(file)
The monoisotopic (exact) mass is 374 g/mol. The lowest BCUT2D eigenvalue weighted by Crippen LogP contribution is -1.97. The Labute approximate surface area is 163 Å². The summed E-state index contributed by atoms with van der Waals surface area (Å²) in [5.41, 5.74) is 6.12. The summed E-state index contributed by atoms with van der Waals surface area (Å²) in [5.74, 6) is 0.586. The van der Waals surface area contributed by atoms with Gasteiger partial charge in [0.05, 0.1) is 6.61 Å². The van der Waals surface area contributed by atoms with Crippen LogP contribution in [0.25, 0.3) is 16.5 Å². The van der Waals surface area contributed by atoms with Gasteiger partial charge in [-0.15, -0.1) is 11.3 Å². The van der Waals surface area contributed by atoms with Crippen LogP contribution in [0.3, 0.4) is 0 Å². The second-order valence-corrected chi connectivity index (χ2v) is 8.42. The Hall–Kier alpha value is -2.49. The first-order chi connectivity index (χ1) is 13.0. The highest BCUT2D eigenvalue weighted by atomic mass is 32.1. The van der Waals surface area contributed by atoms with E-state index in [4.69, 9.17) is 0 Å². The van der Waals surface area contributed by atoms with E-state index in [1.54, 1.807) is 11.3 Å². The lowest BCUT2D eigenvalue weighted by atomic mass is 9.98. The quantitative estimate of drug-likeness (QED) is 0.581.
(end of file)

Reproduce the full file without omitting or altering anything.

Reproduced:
The monoisotopic (exact) mass is 374 g/mol. The lowest BCUT2D eigenvalue weighted by Crippen LogP contribution is -1.97. The Labute approximate surface area is 163 Å². The summed E-state index contributed by atoms with van der Waals surface area (Å²) in [5.41, 5.74) is 6.12. The summed E-state index contributed by atoms with van der Waals surface area (Å²) in [5.74, 6) is 0.586. The van der Waals surface area contributed by atoms with Gasteiger partial charge in [0.05, 0.1) is 6.61 Å². The van der Waals surface area contributed by atoms with Crippen LogP contribution in [0.25, 0.3) is 16.5 Å². The van der Waals surface area contributed by atoms with Gasteiger partial charge in [-0.15, -0.1) is 11.3 Å². The van der Waals surface area contributed by atoms with Crippen LogP contribution in [0.3, 0.4) is 0 Å². The second-order valence-corrected chi connectivity index (χ2v) is 8.42. The Hall–Kier alpha value is -2.49. The first-order chi connectivity index (χ1) is 13.0. The highest BCUT2D eigenvalue weighted by atomic mass is 32.1. The van der Waals surface area contributed by atoms with E-state index in [4.69, 9.17) is 0 Å². The van der Waals surface area contributed by atoms with E-state index in [1.54, 1.807) is 11.3 Å². The lowest BCUT2D eigenvalue weighted by atomic mass is 9.98. The quantitative estimate of drug-likeness (QED) is 0.581.